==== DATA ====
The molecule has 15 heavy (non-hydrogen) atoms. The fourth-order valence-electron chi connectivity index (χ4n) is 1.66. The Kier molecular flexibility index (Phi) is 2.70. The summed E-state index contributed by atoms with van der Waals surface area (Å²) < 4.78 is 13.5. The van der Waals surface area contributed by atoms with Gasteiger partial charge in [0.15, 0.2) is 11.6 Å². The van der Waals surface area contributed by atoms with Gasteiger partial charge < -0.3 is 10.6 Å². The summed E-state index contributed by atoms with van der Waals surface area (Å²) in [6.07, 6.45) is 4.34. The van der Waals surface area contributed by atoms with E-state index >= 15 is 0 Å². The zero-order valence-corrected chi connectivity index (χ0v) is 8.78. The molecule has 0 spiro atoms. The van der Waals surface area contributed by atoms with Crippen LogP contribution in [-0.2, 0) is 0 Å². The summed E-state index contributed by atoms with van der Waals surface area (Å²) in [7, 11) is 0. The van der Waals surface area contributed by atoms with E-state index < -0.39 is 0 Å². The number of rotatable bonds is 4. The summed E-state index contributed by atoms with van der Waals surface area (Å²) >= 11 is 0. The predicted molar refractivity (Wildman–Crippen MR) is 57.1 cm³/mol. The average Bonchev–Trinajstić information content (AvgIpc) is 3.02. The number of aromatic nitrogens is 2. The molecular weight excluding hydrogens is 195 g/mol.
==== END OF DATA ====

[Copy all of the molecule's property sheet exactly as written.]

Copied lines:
The molecule has 15 heavy (non-hydrogen) atoms. The fourth-order valence-electron chi connectivity index (χ4n) is 1.66. The Kier molecular flexibility index (Phi) is 2.70. The summed E-state index contributed by atoms with van der Waals surface area (Å²) < 4.78 is 13.5. The van der Waals surface area contributed by atoms with Gasteiger partial charge in [0.15, 0.2) is 11.6 Å². The van der Waals surface area contributed by atoms with Gasteiger partial charge < -0.3 is 10.6 Å². The summed E-state index contributed by atoms with van der Waals surface area (Å²) in [6.07, 6.45) is 4.34. The van der Waals surface area contributed by atoms with E-state index >= 15 is 0 Å². The zero-order valence-corrected chi connectivity index (χ0v) is 8.78. The molecule has 0 spiro atoms. The van der Waals surface area contributed by atoms with Crippen LogP contribution in [-0.2, 0) is 0 Å². The summed E-state index contributed by atoms with van der Waals surface area (Å²) in [7, 11) is 0. The van der Waals surface area contributed by atoms with E-state index < -0.39 is 0 Å². The number of rotatable bonds is 4. The summed E-state index contributed by atoms with van der Waals surface area (Å²) >= 11 is 0. The predicted molar refractivity (Wildman–Crippen MR) is 57.1 cm³/mol. The average Bonchev–Trinajstić information content (AvgIpc) is 3.02. The number of aromatic nitrogens is 2. The molecular weight excluding hydrogens is 195 g/mol.